ICANN does more than just assign and/or approve your website’s domain. ICANN has its own Security and Stability Advisory Committee, which “engages in ongoing threat assessment and risk analysis of the Internet naming and address allocation services to assess where the principal threats to stability and security lie, and advises the ICANN community accordingly.” They are equivalent to your security guard at the bank. Why change the security guard now when voter data is more vulnerable – and prized - than ever?

If ICANN changes hands, so do the security measures taken to protect the rightful owner of your web site. If a site was hijacked today – not an uncommon crime in the cyber world - to reassert yourself as the rightful owner, you would go through law enforcement channels, your domain provider, and yes, ICANN.
First of all, the "transition" in question isn't about transitioning all of ICANN. Just its IANA functions, which only have a symbolic connection to the US government. Second, Payton seems to not understand what ICANN does, what the ICANN SSAC does, or how internet security works. They are not the equivalent of the "security guard at the bank." You'd think the CEO and founder of a "cybersecurity" company would know that. And, after the IANA transition takes place, ICANN itself doesn't "change hands" nor does it change what the SSAC does, which isn't anything even remotely close to what Payton seems to think it does.

Don't trust me? How about Stephen Crocker, who heads ICANN's Board of Directors -- and also helped create the damn internet. You know how much of the internet was designed through "RFCs" -- "Requests for Comments" -- well, Crocker invented the RFC and wrote the very first one. I think he knows what he's talking about. And he and the head of ICANN's SSAC, Patrik Fallstrom, have responded to Payton with a nicer version of "you have no idea what you're talking about."
The SSAC is not a “security guard” for the Internet. The SSAC has no enforcement power, and the value of its advice is based on the strength of the facts underlying such advice.

The Security and Stability Advisory Committee advises the ICANN community and Board on matters relating to the security and integrity of the Internet's naming and address allocation systems. Our recent work include advisories on a wide range of topics such as internationalized domain names, protecting domain name owners and operators, best practices for domain name registrars, analysis on the changing nature of IPv4 address semantics, and advice on matters pertaining to the correct and reliable operation of the root name system and other issues (see https://ssac.icann.org/ for more details). The SSAC neither operates as a security guard for the Internet, nor does it aspire to.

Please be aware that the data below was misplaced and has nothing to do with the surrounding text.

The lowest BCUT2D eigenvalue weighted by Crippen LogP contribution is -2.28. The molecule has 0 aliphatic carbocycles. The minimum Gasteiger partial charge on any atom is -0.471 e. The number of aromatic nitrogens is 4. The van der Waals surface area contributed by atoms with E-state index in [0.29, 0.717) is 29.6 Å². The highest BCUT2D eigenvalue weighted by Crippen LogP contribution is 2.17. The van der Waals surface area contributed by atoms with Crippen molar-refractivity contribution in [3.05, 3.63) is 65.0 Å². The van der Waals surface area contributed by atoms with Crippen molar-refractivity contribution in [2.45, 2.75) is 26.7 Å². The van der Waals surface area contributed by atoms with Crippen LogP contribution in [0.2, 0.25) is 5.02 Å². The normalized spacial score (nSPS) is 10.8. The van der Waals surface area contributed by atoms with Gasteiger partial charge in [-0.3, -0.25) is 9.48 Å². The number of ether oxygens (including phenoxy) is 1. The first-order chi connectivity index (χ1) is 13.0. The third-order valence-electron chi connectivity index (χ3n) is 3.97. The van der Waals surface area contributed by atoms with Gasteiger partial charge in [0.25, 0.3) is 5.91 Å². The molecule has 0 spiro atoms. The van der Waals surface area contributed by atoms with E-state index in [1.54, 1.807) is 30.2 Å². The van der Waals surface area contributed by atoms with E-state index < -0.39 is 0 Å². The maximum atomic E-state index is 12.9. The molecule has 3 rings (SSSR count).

The IANA transition has no practical effect on the work and activities of the SSAC. Nor does the transition have any effect on the security and stability of website owners worldwide. The risk of compromise of a website owner does not increase as a result of the IANA transition, since ICANN and IANA do not control either the ownership of websites or the content on websites. Leading technical experts, industry associations, and civil society groups agree that allowing the IANA contract to expire is the best possible way to protect and promote the continued integrity of the Internet.

There is simply no relationship between ICANN and the current U.S. election process. Assertions of this sort are misleading and irresponsible. On the other hand, attempt to connect ICANN to the U.S. political process play directly into the hands of the enemies of an open Internet who would like to see ICANN and other Internet bodies put under the control of the United Nations or, worse yet, broken up into separate, government-controlled networks that do not interoperate smoothly around the world.
So, yeah. It seems that as we get closer to the transition, and since this issue has become "political," we're seeing stupider and ever more clueless attacks -- but they seem to only serve to make the people behind them look worse and worse. This shouldn't be a partisan issue. It shouldn't be a political issue. It shouldn't be an issue. Severing the minor link connection between IANA and the Commerce Department changes nothing practical in how the internet is governed, but takes a big weapon away from Russia and China in their quest to take control over those functions.

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Posted on Techdirt - 23 September 2016 @ 8:40am

Journalists Blaming Facebook For Decline Is Just As Tiresome As When They Blamed Craigslist & Google

from the time-to-innovate dept

The Guardian's Roy Greenslade recently published a column about "why Facebook is public enemy number one for newspapers in journalism." It's a bunch of complete nonsense. I won't go through the whole thing, but here's just a snippet:

Facebook’s increasing dominance over advertising is causing the laying off of journalists, the people who produce the news that it transmits to its users.

The logical conclusion to that process is not only the destruction of old media, legacy media, mainstream media, whatever you want to call it, but the end of journalism as we know it.
Yeah. Okay. Let's be clear: this is bullshit. As Ben Thompson pointed out, the decline of newspaper revenue predates Facebook, by a lot: